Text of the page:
Your Top Two Expenses, If You Are American

When you think about budgeting your expenses, what are your biggest line items?  People think about mortgage payments, car loans, possibly student loan payments, and food.  If I look at my own credit card bill, groceries top the list for most months.

But these items are likely not your biggest expenses.  If you are an American living in the United States, then there are two expenses that are likely bigger than all of the items already mentioned.

Those two expenses are taxes and medical care (including insurance).

Both of these major expenses are because of government.  Taxes are obvious, as it is government that forces (or threatens to force) you to pay them.  Medical care and insurance are a little less obvious, but anyone who is somewhat competent and takes an honest look at the situation will conclude that it is government policies that have caused the dramatic rise in medical care costs.

These two expenses are not the highest line item for all Americans in the United States.  There are usually exceptions for everything.  But realize that these are the top two expenses for even many relatively poor people.

For taxes, I know we hear statistics about how the bottom 47% don’t pay taxes and that the top 10% pay the large majority.  But these statistics are for income taxes only.  The biggest tax that hits wage earners is payroll taxes: 7.65% for employees and 7.65% for employers.

But most people fail to realize that they are essentially paying over 15% on their wages because the employer portion is resulting in reduced wages for employees.

Of course, there are thousands of different taxes out there, many of which are hidden.  There are excise taxes, tariffs, corporate taxes, investment taxes, and the ultimate hidden tax of inflation.  All of these taxes serve to reduce wages, or make products more expensive, or to reduce our choices.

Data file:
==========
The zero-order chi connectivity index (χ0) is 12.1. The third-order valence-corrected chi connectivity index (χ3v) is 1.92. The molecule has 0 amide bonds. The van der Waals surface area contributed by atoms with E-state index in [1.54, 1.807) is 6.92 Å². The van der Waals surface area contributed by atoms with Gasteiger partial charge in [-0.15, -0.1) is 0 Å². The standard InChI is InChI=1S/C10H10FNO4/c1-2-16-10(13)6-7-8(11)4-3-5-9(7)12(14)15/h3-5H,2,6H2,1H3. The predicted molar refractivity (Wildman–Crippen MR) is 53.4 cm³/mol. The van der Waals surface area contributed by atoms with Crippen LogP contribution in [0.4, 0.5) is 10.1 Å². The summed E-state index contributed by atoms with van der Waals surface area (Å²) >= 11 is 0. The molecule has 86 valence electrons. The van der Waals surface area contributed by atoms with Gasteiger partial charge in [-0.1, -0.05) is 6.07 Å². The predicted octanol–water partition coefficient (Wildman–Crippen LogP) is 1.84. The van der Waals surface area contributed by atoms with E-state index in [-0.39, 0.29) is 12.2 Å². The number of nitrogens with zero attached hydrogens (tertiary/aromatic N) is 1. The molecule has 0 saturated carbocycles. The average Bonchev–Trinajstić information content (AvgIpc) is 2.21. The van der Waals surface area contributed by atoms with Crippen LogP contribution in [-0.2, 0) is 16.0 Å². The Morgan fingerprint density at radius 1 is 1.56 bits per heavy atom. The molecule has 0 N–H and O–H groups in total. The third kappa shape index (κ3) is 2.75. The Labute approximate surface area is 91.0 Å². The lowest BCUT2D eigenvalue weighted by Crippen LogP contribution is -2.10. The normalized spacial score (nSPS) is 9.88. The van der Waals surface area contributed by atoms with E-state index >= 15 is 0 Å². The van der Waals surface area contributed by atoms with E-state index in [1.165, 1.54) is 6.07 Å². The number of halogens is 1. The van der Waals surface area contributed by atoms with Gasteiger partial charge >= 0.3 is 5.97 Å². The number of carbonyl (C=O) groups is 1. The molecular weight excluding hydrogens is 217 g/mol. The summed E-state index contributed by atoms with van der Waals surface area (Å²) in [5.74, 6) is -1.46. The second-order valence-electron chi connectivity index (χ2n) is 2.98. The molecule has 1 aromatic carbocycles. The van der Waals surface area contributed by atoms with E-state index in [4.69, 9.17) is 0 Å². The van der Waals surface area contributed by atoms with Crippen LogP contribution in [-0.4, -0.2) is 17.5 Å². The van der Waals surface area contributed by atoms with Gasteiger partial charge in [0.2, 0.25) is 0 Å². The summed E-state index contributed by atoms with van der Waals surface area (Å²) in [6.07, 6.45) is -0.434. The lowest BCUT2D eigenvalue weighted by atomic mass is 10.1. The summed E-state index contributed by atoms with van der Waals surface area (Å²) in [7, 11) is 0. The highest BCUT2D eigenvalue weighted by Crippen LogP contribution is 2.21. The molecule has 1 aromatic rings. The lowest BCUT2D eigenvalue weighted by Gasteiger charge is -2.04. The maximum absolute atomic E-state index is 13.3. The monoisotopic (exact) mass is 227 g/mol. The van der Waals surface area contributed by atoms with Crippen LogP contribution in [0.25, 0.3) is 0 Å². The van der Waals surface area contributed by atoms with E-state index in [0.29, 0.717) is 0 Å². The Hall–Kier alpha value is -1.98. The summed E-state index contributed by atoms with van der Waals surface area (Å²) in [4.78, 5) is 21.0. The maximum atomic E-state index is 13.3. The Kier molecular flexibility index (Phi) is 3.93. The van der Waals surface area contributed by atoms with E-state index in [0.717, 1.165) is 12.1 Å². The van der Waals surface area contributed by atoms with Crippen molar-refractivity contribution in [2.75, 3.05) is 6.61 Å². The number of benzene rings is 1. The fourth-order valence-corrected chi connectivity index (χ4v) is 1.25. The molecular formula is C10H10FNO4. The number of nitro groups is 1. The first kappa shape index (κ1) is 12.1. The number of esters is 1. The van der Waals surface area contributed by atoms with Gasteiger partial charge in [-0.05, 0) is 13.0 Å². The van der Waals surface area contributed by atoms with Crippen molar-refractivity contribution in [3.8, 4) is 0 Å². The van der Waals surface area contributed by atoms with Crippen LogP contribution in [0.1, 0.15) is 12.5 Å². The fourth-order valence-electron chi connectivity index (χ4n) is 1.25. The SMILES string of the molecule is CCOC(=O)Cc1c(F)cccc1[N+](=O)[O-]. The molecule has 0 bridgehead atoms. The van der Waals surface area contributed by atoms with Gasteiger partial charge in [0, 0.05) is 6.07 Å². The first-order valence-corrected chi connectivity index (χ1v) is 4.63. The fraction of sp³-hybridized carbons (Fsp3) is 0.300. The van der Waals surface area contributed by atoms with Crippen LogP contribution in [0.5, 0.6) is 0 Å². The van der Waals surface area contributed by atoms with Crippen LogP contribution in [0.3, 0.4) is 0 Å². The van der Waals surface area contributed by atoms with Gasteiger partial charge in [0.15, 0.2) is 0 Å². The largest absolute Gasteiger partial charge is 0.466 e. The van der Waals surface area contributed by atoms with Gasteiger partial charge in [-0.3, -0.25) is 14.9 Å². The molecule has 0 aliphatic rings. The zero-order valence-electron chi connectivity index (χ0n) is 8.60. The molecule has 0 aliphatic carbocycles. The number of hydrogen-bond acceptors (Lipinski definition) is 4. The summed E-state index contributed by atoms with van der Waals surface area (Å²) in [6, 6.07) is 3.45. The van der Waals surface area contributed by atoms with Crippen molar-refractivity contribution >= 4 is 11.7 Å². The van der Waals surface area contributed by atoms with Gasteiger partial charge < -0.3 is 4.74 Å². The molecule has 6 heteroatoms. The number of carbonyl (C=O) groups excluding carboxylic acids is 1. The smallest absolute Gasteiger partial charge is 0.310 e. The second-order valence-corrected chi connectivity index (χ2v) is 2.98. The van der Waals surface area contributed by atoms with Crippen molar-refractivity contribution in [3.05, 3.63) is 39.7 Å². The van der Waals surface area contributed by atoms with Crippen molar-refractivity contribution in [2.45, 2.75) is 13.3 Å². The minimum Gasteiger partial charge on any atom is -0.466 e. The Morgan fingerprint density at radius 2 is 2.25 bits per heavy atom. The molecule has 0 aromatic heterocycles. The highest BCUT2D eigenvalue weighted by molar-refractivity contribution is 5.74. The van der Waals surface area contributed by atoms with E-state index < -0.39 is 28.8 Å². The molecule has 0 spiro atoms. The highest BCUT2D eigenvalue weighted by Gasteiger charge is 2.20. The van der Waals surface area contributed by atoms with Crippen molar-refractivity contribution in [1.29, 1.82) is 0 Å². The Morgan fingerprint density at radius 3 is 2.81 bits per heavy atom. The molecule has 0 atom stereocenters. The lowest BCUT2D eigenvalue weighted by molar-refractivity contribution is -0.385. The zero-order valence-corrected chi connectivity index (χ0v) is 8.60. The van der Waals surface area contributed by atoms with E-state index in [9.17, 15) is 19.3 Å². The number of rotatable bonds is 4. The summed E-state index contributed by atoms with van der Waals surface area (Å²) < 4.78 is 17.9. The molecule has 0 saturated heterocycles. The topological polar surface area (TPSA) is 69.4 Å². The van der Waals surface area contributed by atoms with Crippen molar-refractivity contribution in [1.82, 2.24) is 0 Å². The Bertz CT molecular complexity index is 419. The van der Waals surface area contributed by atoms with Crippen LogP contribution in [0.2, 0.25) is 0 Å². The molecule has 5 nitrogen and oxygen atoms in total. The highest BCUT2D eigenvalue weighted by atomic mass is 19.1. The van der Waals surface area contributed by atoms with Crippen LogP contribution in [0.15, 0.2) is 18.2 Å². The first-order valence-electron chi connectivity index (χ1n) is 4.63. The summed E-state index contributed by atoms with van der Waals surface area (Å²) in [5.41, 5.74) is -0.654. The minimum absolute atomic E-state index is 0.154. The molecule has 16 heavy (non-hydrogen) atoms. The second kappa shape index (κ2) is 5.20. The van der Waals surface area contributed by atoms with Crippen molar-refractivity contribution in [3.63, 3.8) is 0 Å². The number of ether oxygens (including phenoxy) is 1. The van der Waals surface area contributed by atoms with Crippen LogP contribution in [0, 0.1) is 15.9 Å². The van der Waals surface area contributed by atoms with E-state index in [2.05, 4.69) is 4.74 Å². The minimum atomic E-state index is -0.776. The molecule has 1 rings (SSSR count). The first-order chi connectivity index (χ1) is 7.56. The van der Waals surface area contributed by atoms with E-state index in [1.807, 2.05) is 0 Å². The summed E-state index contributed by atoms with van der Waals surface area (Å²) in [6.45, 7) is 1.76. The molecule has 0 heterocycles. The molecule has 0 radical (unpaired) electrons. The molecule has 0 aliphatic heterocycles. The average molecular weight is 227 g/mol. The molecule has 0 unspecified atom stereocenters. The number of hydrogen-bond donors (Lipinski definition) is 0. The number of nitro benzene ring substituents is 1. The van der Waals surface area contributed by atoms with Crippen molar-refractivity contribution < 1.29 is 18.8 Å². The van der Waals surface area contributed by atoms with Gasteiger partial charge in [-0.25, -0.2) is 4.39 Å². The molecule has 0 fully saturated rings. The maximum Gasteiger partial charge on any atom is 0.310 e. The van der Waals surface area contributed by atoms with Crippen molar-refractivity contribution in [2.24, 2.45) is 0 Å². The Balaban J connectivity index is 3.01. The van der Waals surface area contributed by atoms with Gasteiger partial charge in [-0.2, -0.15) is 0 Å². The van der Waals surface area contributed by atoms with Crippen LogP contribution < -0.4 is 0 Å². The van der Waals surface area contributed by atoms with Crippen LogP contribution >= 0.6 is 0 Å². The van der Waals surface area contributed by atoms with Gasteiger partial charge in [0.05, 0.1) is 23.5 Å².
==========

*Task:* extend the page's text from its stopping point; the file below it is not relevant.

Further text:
All government spending is a form of taxation, as it consumes resources that would have been otherwise used in the marketplace in accordance with consumer demand.

Therefore, even though many poor people don’t pay income taxes, they pay for the cost of government in many other ways.  Life is more expensive for them as a result.

Health insurance and medical care costs are a bit trickier, but even here I don’t think people realize that poor people still pay.  As related to the discussion about taxes above, all subsidies are being paid by somebody.  Subsidies for health insurance and medical care don’t just appear out of nowhere.  The cost is spread wide, and even the very people who are being subsidized are paying for part of it.

For those who buy health insurance, or who work for an employer that provides health insurance (usually at a price), the numbers are really unbelievable.  It is common for a family to be paying $1,000 per month in premiums, and sometimes it isn’t even for that great of a plan.

Also consider that your employer is probably paying a good portion of the cost as a benefit.  Therefore, the total cost of the health insurance plan for a family may be somewhere around $20,000 per year.  As discussed above with payroll taxes, this company benefit is coming at the expense of a reduced salary.  Therefore, your health insurance plan may be costing you and your family upwards of $20,000 per year or more.

This is simply ridiculous.  It is also unsustainable.  If we were getting wonderful healthcare, then maybe it would be a little more acceptable, but that is not even the case.  Diseases and ailments are running rampant in America, and the solution from many doctors is to just throw more pills at the problems.  Worse still is that many doctors, in hand with the pharmaceutical industry, get people on pills for things they didn’t even see the doctor for, such as depression or cholesterol.